Each day, Boulderites throw out approximately 175,000 single-use, plastic straws.
That number comes from the local, grassroots “Suck the Straws Out” campaign. Graham Hill, one of the organization’s co-founders, says they arrived at that number by surveying the city’s 200-plus bars, restaurants and coffee shops.
But rather than trying to get the city to ban single-use, plastic straws like they’ve done in Seattle, Oakland, Miami Beach, and a dozen more around the U.S., Hill says getting rid of straws will have more impact if it comes from the people who live and work here.
“It’s a two-way street: we need the restaurants to stop serving them and we need the citizens to become aware that straws are often times needless.”
To that end, “Suck the Straws Out” has incentives to help businesses switch to something more eco-friendly. “We will take the plastic straws from them,” says Hill, “and distribute them to the schools. We’re working with art teachers in BVSD and on the CU campus to create artwork in the next academic year.”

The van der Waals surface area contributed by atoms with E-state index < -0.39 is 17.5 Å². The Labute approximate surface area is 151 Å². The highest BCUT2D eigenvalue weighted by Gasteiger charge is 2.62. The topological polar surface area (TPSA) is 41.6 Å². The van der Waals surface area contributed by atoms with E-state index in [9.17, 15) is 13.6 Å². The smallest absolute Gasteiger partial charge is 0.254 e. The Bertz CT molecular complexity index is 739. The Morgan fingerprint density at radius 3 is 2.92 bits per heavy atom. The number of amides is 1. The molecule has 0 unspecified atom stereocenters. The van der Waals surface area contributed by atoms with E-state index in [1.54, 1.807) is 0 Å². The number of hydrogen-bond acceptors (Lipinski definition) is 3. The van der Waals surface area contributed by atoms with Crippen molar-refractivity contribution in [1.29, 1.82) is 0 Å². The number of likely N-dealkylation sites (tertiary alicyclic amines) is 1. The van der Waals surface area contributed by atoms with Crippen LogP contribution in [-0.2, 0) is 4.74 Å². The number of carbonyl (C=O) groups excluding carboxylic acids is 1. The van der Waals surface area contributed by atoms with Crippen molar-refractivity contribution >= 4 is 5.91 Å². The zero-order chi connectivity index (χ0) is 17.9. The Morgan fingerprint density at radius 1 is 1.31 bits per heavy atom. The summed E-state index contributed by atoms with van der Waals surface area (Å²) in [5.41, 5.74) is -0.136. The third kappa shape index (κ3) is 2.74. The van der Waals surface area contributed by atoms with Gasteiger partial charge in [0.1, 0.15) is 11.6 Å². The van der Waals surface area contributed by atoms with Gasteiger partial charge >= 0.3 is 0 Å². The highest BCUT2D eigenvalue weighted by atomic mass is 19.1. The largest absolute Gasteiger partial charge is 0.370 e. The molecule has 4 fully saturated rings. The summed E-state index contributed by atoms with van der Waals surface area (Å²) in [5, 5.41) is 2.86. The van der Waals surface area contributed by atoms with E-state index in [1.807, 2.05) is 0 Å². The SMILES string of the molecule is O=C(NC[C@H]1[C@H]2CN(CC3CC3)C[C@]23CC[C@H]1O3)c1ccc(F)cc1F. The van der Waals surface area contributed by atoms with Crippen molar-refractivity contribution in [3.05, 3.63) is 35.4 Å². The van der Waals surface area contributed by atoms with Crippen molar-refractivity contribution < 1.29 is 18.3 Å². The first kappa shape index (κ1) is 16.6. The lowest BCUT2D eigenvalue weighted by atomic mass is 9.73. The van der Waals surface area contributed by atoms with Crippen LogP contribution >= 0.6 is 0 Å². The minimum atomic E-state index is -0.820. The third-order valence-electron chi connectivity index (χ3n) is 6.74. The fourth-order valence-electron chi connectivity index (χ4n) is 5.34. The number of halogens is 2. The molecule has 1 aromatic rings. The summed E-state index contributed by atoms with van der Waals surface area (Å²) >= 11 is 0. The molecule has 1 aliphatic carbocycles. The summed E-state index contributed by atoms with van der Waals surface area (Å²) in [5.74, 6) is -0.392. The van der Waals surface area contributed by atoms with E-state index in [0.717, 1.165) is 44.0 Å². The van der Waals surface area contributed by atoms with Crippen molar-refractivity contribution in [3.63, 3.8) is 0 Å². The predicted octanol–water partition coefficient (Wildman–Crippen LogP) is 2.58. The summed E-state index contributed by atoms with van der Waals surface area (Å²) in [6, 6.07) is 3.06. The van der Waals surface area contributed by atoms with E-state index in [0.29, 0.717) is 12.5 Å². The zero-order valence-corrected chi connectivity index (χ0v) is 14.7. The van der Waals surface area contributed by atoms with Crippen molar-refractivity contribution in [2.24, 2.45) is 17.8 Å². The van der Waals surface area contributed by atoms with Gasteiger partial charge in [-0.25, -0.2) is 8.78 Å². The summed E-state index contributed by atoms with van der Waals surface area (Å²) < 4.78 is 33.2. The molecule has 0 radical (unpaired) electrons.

Calls to the city confirm that local lawmakers are not considering any kind of legislation to ban straws in the near future. Instead, they’re focused on the city’s Zero Waste Ordinance and expanding recycling and composting opportunities county-wide.
Inland Ocean Coalition founder Vicki Nichols Goldstein says she considers straws to be a good start on the path to substantially reduce plastic waste. The bigger question she asks is “can we get rid of straws and then move on to other single-use plastics?” She certainly hopes so. “Eighty percent of all the plastics found in the ocean comes from inland sources,” she explains.
In Boulder, more than 30 restaurants have signed the “Suck the Straws Out” pledge to stop using single use plastic straws, many of which have already made the switch. “We’re getting there,” says Hill. “We’re signing 20 restaurants each week.” Hill hopes to have a straw-free Boulder within the next 18 months.
KGNU is partnering with Eco-Cycle in a year long series on zero waste issues, funded by a grant from Boulder County.